The dataset comprises multi-proxy analyses of sediment core, LC7, extracted from Blaso, a large epishelf lake on the margin of 79 degrees N Ice Shelf, NW Greenland in July-August 2017. The data are used to constrain ice shelf dynamics over the last ~8500 calibrated years before present (cal. years B.P., where present is A.D. 1950).
A 2 m-long sediment core was recovered with a UWITEC KOL 'Kolbenlot' percussion piston corer to a total sediment depth of 3.74m.
Core LC7: 87 m water depth; 79.589 degrees N, 22.494 degrees E.
Geochemical data for the LC7 sediment records consists of XRF-scanner data.
This project was funded by the Natural Environment Research Council (NERC) through Standard Grant NE/N011228/1. We thank the Alfred Wegner Institute, and particularly Angelika Humbert and Hicham Rafiq, for their significant logistic support through the iGRIFF project. Additional support was provided from Station Nord (Jorgen Skafte), Nordland Air, Air Greenland and the Joint Arctic Command. Naalakkersuisut, Government of Greenland, provided Scientific Survey (VU-00121) and Export (046/2017) licences for this work.
79 degrees N, Greenland, Holocene, epishelf lake, ice shelf history, palaeolimnology
Short doi: 10/jqnh
|Access Constraints:||No restrictions apply.|
|Use Constraints:||Data released under Open Government Licence V3.0: http://www.nationalarchives.gov.uk/doc/open-government-licence/version/3/.|
|ISO Topic Categories:||
|Organisation||British Antarctic Survey|
|Name||Dr Louise Callard|
|Name||Dr James Smith|
|Organisation||British Antarctic Survey|
|Name||Dr Maria L Sanchez-Montes|
|Organisation||University of Colorado Boulder|
|Name||Prof Erin L McClymont|
|Name||Prof Jeremy M Lloyd|
|Name||Prof Werner Ehrmann|
|Organisation||University of Leipzig|
|Name||Prof David Roberts|
|Name||Prof Michael J Bentley|
|Name||Prof Stewart S R Jamieson|
|Name||Dr Timothy P Lane|
|Organisation||Liverpool John Moores University|
|Name||Dr Christopher M Darvill|
|Organisation||University of Manchester|
Smith, James & Callard, S. Louise & Bentley, Michael & Jamieson, Stewart & Sánchez Montes, Maria Luisa & Lane, Timothy & Lloyd, Jeremy & McClymont, Erin & Darvill, Christopher & Rea, Brice & O'Cofaigh, Colm & Gulliver, Pauline & Ehrmann, Werner & Jones, Richard & Roberts, Dave. (2023). Holocene history of the 79° N ice shelf reconstructed from epishelf lake and uplifted glaciomarine sediments. The Cryosphere. 17. 1247-1270. 10.5194/tc-17-1247-2023.
Arz, H., Patzold, J., and Wefer, G.: Climatic changes during the last deglaciation recorded in sediment cores from the northeastern Brazilian Continental Margin, Geo-Marine Letters 19, 209-218, 1999.
Nace, T. E., Baker, P. A., Dwyer, G. S., Silva, C. G., Rigsby, C. A., Burns, S. J., Giosan, L., Otto-Bliesner, B., Liu, Z. Y., and Zhu, J.: The role of North Brazil Current transport in the paleoclimate of the Brazilian Nordeste margin and paleoceanography of the western tropical Atlantic during the late Quaternary, Paleogeogr. Paleoclimatol. Paleoecol., 415, 3-13, 815 10.1016/j.palaeo.2014.05.030, 2014.
Naeher, S., Gilli, A., North, R. P., Hamann, Y., and Schubert, C. J.: Tracing bottom water oxygenation with sedimentary Mn/Fe ratios in Lake Zurich, Switzerland, Chem. Geol., 352, 125-133, https://doi.org/10.1016/j.chemgeo.2013.06.006, 2013.
Seki, A., Tada, R., Kurokawa, S., and Murayama, M.: High-resolution Quaternary record of marine organic carbon content in the hemipelagic sediments of the Japan Sea from bromine counts measured by XRF core scanner, Progress in Earth and Planetary Science, 6, 1, 10.1186/s40645-018-0244-z, 2019.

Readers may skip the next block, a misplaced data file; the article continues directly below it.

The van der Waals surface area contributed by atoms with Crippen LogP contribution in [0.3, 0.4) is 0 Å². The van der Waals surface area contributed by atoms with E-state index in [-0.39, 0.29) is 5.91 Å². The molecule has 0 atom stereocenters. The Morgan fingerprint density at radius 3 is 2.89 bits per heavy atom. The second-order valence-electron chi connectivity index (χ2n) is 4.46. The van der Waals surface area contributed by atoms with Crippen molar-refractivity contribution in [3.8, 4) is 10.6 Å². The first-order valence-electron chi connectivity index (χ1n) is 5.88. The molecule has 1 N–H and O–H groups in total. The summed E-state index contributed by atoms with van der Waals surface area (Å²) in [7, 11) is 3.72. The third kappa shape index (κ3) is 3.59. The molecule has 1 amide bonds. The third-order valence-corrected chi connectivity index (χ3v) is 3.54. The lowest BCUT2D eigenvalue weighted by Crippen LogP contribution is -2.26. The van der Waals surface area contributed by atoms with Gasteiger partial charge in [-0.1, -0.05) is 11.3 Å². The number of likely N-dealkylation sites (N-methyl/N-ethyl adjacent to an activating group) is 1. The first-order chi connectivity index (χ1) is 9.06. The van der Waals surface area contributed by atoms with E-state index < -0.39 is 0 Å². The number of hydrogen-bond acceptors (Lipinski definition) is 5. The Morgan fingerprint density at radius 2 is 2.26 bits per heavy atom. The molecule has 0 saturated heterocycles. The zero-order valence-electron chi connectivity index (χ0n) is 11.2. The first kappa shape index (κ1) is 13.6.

Ziegler, M., Jilbert, T., de lange, G. J., Lourens, L. J., and Reichart, G.-J.: Bromine counts from XRF scanning as an estimate of the marine organic carbon content of sediment cores, Geochem. Geophys. Geosyst., 9, 10.1029/2007gc001932, 2008.
ine sediments. The Cryosphere Discussions.
|Lineage:||A 2 m-long sediment core was recovered with a UWITEC KOL 'Kolbenlot' percussion piston corer to a total sediment depth of 3.74 m (LC7) in Blaso (LC7: 79.589 degrees N, 22.494 degrees E, 87m).
Prior to analysis sediment samples were treated with 20 percent hydrogen peroxide to digest the organic material. Once the organic material has been digested the sample was centrifuged and then 20 ml distilled water plus 2 ml sodium hexametaphosphate was added to defloculate the sample. High-resolution elemental abundances were measured on the split core using a GEOTEK X-ray Fluorescence (MSCL-XRF) at 1 mm resolution. We use elemental ratios Ti/Ca as a proxy for terrigenous flux, while Mn/Fe and Br concentrations provides semi-quantitative information about lake oxygenation (Naeher et al., 2013) and marine organic carbon content (Ziegler et al., 2008) respectively. Ti contents in marine sediments is directly linked to terrigenous (siliciclastic) sediment supply delivered by fluvial and/or aeolian transport processes (Arz et al., 1999; Nace et al., 2014), while Ca concentrations reflect changes in the production of calcium carbonate (CaCO3) by marine plankton (Bahr et al., 2005). High Ti/Ca ratios are indicative of an increased terrigenous flux. The behaviour of Fe and Mn is strongly dependent on processes of oxidation and reduction. Reducing conditions are the result of O2 consumption during organic matter (OM) remineralisation, which releases Fe and Mn. Because Fe oxidises faster than Mn, high Mn accumulation and thus high(low) Mn/Fe ratios reflect oxic (anoxic) conditions. Bromine (Br) is used as a proxy for marine organic carbon, since bromine is found at higher concentrations in marine, compared to terrestrial, organic matter (Ziegler et al., 2008; Seki et al., 2019).
|Detailed Location||Blaso, NW Greenland|
|Data Collection:||UWITEC KOL 'Kolbenlot' percussion piston corer
GEOTEK X-ray Fluorescence (MSCL-XRF)
|Data Storage:||2 csv files